Over a decade ago, I nearly drowned while whitewater rafting on Deschutes River. Some friends and I took a day trip to Maupin, Oregon, where we rented a raft and we spent the sunny summer afternoon floating and paddling on the river. In one section of the trip, the current moved at a leisurely pace, and many rafters floated down the river for about 100 yards, being buoyed by their life jackets. Since it looked enticing, I joined my friends who hopped out of the raft and floated with them.
As my friends and other floaters swam safely to the shore before the current picked up pace, I kept on going until I realized that I had difficulty swimming towards the shore. In my excitement, I had conveniently forgotten that I hadn't swam in over twenty years and had joined the life jacket flotilla with others who were competent swimmers. Within moments, I was knocked around by speeding and choppy current. I was struggling to keep my head above the water and was unable to breathe or see well. Grave panic set in. I was no longer in control.
The sudden realization that I may not make it out of the river alive led to numerous thoughts flashing through my mind. What will my friends who invited me to the rafting adventure going to do if I don't make it to the shore safely? Did I cast a tragic damper on these folks? Is this the way I envisioned passing away? Who is going to feed and take care of my cats?
At that instant, I regained my focus and stopped panicking--even though I was speeding down the river at a dangerous pace. I told myself to stick my legs out forward and bump into rocks in hopes of slowing down. The tactic worked--I had enough mental and physical capacity to swim to the shore after crashing into several rocks.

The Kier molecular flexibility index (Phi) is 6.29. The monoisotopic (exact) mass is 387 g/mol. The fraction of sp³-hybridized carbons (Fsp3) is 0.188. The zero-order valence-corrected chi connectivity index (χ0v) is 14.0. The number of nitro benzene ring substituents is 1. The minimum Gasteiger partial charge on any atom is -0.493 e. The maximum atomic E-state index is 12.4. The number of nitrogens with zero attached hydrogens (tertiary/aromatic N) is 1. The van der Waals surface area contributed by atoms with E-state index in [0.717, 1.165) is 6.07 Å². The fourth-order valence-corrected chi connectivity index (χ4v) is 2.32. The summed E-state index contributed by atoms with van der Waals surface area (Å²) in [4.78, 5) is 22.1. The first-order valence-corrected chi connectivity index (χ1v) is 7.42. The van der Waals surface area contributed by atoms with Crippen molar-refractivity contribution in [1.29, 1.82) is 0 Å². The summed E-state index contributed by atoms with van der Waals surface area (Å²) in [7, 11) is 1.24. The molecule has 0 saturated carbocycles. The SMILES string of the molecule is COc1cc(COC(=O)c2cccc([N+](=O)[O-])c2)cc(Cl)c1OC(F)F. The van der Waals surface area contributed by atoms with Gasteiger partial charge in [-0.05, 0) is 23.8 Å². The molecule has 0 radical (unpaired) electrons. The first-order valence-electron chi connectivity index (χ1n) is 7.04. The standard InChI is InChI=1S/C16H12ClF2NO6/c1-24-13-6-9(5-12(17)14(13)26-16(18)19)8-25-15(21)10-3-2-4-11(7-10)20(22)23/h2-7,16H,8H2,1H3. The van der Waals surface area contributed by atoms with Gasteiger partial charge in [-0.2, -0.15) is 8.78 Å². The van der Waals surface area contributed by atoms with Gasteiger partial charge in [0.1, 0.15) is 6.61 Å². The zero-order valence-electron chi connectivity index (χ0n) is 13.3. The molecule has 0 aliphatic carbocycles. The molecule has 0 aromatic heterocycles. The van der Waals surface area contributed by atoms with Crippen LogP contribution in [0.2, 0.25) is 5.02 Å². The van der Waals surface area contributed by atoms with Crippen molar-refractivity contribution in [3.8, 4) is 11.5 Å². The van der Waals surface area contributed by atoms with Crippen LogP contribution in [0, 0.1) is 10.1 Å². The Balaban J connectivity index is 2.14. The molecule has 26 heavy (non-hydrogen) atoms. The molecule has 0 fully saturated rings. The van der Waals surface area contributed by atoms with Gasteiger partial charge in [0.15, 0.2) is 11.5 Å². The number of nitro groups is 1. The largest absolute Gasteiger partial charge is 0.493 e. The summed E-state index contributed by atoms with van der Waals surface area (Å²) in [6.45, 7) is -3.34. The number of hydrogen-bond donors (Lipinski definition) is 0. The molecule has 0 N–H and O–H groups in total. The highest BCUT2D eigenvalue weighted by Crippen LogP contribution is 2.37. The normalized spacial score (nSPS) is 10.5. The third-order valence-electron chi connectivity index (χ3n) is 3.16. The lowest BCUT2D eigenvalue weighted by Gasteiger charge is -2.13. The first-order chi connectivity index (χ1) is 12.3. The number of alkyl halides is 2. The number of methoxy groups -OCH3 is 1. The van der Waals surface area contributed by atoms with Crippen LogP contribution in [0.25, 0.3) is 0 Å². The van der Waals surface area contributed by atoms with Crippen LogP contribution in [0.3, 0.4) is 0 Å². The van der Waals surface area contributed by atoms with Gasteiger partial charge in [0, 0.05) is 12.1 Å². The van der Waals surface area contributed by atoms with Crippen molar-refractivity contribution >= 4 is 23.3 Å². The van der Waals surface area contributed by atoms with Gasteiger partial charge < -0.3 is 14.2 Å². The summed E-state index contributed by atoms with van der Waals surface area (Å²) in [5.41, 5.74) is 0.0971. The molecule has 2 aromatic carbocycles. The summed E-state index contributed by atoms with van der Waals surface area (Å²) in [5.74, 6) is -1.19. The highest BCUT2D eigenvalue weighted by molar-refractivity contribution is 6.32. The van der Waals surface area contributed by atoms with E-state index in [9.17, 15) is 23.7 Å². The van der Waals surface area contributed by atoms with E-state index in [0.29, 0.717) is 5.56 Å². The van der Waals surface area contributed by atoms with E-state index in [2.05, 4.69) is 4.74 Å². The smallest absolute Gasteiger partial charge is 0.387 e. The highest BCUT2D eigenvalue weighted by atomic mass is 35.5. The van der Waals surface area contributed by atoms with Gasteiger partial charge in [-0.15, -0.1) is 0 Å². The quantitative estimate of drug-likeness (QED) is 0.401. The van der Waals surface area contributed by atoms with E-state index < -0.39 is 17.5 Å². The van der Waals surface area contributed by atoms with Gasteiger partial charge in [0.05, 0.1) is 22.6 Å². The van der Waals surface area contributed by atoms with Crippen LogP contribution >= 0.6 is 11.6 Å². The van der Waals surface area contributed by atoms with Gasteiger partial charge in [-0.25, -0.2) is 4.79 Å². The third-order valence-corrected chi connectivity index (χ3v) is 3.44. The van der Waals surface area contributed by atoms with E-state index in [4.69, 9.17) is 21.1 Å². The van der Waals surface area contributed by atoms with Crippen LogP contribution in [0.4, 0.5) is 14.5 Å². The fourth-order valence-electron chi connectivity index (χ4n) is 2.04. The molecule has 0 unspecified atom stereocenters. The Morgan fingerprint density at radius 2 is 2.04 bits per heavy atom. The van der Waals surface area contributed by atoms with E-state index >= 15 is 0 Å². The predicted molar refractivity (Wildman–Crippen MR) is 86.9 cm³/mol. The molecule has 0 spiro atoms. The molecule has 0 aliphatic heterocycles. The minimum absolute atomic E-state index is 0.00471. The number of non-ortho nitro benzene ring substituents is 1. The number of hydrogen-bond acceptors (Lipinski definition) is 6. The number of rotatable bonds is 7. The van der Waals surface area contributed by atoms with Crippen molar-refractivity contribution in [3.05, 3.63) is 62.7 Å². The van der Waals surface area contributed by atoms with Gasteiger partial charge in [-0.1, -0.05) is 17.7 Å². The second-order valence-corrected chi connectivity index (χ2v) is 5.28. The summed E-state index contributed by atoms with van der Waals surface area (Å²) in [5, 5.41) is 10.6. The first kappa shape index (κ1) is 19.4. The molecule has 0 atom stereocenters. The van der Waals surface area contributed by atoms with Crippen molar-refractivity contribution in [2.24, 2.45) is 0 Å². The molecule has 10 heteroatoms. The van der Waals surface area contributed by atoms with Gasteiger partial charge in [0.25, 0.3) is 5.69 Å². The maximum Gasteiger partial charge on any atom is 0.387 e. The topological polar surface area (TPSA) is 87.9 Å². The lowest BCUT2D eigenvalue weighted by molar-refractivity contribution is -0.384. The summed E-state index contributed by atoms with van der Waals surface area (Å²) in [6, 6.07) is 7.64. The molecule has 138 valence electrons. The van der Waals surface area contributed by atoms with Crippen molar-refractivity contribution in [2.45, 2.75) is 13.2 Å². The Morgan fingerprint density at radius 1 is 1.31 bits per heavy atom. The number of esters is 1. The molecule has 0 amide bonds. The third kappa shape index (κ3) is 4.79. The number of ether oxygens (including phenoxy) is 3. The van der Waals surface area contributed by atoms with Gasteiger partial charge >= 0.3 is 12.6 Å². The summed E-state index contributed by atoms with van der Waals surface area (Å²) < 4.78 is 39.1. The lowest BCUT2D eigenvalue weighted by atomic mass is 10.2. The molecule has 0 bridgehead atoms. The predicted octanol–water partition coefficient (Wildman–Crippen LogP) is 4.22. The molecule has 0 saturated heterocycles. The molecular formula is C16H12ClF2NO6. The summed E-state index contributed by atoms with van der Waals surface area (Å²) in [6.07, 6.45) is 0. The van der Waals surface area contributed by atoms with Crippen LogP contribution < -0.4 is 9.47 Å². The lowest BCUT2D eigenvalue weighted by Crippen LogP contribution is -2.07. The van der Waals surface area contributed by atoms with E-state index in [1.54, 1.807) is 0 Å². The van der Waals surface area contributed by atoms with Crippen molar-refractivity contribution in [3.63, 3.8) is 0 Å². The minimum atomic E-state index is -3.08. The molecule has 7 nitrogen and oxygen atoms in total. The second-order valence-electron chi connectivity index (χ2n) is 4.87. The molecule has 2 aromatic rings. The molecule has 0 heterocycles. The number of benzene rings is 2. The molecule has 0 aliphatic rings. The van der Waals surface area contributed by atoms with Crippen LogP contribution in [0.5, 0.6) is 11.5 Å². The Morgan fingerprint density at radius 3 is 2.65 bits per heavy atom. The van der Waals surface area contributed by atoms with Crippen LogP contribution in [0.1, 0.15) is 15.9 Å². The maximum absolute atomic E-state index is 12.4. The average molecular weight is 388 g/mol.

My brush with the near-tragic drowning happened in midst of a very dark time in my life. I was predominantly depressed around that time, mostly owing to a prolonged unemployment (which lasted one year), was spending significant amount of time with negative people who attracted drama, and had very little ambition for the future. It would have been easy to convince myself that I didn't really have much to live for. But in course of a near-fatal incident, something inside of me said, "Shit, I want to live!"
Those unsettling minutes, where I felt helplessly out of control and overcome with panic, did form a blueprint for designing the kind of life that I wanted to pursue. Changes did not happen overnight, but over time I began surrounding myself with people who displayed incredible zest for living, started disassociating myself from drama-perpetuating people, and started shaping my life in a different trajectory. If willing myself from drowning was worth fighting for, I wanted to make something meaningful out of my life instead of pursuing the path of lackadaisical intentions. Over time, I noticed that I had stopped seeing things through negativity lenses.
Epiphanies strike people in different forms and manifestations. For me, it was when my life flashed in front of my eyes. I decided that I wanted to live, and live differently from that point on.